Portal:University of Pittsburgh

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The University of Pittsburgh (commonly referred to as Pitt) is a state-related research university located in Pittsburgh, Pennsylvania. In 1787 after the American Revolutionary War, it was founded on the edge of the American frontier as the Pittsburgh Academy. It developed and was renamed as Western University of Pennsylvania by a change to its charter in 1819. After surviving two devastating fires and various relocations within the area, the school moved to its current location in the Oakland neighborhood of the city; it was renamed as the University of Pittsburgh in 1908. For most of its history, Pitt was a private institution, until 1966 when it became part of the Commonwealth System of Higher Education.

The university is composed of 17 undergraduate and graduate schools and colleges located at its urban Pittsburgh campus, home to the university's central administration and 28,766 undergraduate, graduate, and professional students. The university also includes four undergraduate schools located at campuses within Western Pennsylvania: Bradford, Greensburg, Johnstown, and Titusville. The 132-acre Pittsburgh campus has multiple contributing historic buildings of the Schenley Farms Historic District, most notably its 42-story Gothic revival centerpiece, the Cathedral of Learning. The campus is situated adjacent to the flagship medical facilities of its closely affiliated University of Pittsburgh Medical Center (UPMC), as well as the Carnegie Museums of Pittsburgh, Schenley Park, and Carnegie Mellon University.

The university has an annual operating budget of approximately $2 billion, which includes nearly $900 million in research and development expenditures. A member of the Association of American Universities, Pitt is the sixth-largest recipient of federally sponsored research funding among U.S. universities in 2013, and it is a major recipient of research funding from the National Institutes of Health. It is the second-largest non-government employer in the Pittsburgh region behind UPMC. Pitt is ranked among the top research universities in the United States in both domestic and international rankings, and has been listed as a "best value" in higher education by several publications.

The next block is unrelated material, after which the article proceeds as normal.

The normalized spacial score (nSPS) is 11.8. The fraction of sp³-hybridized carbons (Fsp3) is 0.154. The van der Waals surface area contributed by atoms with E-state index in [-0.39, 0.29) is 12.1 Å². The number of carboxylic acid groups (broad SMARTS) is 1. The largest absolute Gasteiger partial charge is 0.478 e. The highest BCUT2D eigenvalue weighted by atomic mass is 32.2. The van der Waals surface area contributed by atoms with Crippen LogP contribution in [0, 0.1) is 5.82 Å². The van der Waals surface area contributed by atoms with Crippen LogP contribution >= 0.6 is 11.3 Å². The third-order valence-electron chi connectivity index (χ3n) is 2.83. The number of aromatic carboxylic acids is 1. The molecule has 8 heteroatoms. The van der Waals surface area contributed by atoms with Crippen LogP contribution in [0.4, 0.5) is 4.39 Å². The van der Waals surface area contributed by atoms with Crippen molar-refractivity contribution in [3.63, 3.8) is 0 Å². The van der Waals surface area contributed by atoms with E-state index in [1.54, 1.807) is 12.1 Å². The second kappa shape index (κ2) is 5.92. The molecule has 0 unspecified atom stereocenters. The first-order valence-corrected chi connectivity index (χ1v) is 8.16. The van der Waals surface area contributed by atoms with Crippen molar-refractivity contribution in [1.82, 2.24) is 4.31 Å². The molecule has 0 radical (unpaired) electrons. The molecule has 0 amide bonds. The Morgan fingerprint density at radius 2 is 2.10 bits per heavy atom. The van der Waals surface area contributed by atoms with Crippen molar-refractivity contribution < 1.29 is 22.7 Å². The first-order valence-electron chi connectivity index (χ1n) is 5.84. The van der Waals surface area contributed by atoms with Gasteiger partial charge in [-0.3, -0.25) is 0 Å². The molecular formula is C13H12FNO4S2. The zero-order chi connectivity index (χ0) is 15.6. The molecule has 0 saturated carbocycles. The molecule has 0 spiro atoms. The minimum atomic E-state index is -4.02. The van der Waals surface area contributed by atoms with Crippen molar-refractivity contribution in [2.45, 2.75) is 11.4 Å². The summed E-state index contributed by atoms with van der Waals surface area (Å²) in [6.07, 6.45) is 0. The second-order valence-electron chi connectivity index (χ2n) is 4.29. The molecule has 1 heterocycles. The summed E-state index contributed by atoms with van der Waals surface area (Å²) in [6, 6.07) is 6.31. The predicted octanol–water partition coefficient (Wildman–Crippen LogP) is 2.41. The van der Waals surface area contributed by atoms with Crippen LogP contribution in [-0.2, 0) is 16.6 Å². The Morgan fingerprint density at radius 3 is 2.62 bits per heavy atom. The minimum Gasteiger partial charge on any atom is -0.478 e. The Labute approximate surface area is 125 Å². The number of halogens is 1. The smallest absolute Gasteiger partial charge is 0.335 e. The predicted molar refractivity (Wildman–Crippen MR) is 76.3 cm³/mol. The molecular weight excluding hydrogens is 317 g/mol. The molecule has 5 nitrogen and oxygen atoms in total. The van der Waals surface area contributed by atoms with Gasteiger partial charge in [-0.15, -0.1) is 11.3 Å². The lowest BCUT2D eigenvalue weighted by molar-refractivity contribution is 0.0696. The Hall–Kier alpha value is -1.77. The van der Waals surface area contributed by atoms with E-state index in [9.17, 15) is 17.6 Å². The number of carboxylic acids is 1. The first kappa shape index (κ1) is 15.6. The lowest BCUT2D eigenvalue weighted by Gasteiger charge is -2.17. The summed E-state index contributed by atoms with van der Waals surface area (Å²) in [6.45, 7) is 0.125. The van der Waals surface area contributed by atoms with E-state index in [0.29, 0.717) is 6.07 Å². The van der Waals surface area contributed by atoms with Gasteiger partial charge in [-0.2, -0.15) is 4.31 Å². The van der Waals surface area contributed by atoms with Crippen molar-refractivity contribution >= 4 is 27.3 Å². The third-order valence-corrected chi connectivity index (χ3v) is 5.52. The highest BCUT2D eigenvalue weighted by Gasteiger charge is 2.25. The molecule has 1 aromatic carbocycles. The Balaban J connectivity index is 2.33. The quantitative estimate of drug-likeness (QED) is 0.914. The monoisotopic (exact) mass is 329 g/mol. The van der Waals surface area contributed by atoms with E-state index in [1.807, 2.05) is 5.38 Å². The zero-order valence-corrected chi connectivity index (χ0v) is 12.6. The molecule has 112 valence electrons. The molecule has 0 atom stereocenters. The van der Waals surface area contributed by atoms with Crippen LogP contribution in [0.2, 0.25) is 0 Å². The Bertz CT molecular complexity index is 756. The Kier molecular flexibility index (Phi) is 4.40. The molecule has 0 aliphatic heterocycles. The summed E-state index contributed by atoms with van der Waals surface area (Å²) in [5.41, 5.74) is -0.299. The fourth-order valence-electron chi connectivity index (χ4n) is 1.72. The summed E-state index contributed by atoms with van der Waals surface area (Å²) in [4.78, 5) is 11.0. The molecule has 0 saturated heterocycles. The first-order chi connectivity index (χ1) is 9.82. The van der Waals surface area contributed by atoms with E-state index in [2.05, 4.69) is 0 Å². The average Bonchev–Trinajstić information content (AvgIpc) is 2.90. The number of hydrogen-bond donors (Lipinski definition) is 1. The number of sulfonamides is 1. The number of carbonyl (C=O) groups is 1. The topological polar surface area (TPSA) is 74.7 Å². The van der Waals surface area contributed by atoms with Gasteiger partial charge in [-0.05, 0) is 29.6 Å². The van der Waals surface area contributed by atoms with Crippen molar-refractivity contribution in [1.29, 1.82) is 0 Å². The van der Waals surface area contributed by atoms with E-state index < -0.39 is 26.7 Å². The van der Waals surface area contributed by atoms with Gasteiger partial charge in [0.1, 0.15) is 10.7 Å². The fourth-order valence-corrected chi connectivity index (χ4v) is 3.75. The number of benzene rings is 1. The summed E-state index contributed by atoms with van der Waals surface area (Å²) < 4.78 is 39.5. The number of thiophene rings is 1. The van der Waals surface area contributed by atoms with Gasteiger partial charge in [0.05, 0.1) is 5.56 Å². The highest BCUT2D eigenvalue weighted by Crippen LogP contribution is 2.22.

Pitt students have access to various arts programs throughout the campus and city, and can participate in over 400 student clubs and organizations. Pitt's varsity athletic teams, collectively known as the Pittsburgh Panthers, compete in Division I of the NCAA, primarily as members of the Atlantic Coast Conference.

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Interior of Heinz Chapel as viewed from the balcony
Heinz Memorial Chapel is a Pittsburgh History and Landmarks Foundation Historic Landmark and a contributing property to the Schenley Farms Historic District on the campus of the University of Pittsburgh. Complete in 1938, the chapel was a gift to the university from Henry John Heinz, founder of the H.J. Heinz Company, in honor of his mother, as well as his three surviving children, in honor of their father. Designed by Charles Klauder, the chapel also features 23 stained glass windows, among the tallest stained glass windows in the world, designed by noted artist Charles Connick, as well as iron work by Samuel Yellin. The non-denomination chapel is used for various religious services, concerts, weddings for university affiliates, and other special university events. It is also home to the university's Heinz Chapel Choir.
Denise Frawley was a two-time Honorable Mention All-American, 1987 Big East Conference Player of the Year, and 1988 Big East Tournament MVP for Pitt
Pittsburgh Panthers volleyball is the NCAA Division I intercollegiate women's volleyball program of the University of Pittsburgh, often referred to as "Pitt". The Pitt volleyball team competes in the Big East Conference and plays their home games in Fitzgerald Field House. Since the founding of the volleyball program in 1974, the Panthers have had 33 winning seasons, one of the nation's top all-time winning percentages, appearances in 14 national championship tournaments, and the most Big East tournament championships, eleven, in the conference.

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Photo credit: Matt Riggott, Edinburgh, Scotland
Ceiling detail of the Chinese Nationality Room

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Thomas Parran, Jr.
Thomas Parran, Jr. (28 September 1892 – 16 February 1968) was an American physician and soldier. He was appointed the sixth Surgeon General of the United States from 1936 to 1948 for which he is probably best remembered for his syphilis control campaign. Parran also chaired the International Health Conference where the World Health Organization (WHO) draft constitution was adopted (1946) and led subsequent U.S. delegations. After his serving as Surgeon General, he helped establish the School of Public Health at the University of Pittsburgh, serving as its first dean until 1958. Parran made Pittsburgh a proving ground for ideas developed during his tenure at the Public Health Service, recruiting the school's first generation of senior faculty and bringing his deputy surgeon general and veteran international health administrator, Dr. James A. Crabtree. The school's primary facility, Parran Hall, is named in his honor.

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You are invited to participate in the Pitt WikiProject, a WikiProject dedicated to developing and improving articles about, and related to, the University of Pittsburgh. Please see the Pitt WikiProject page for more information.

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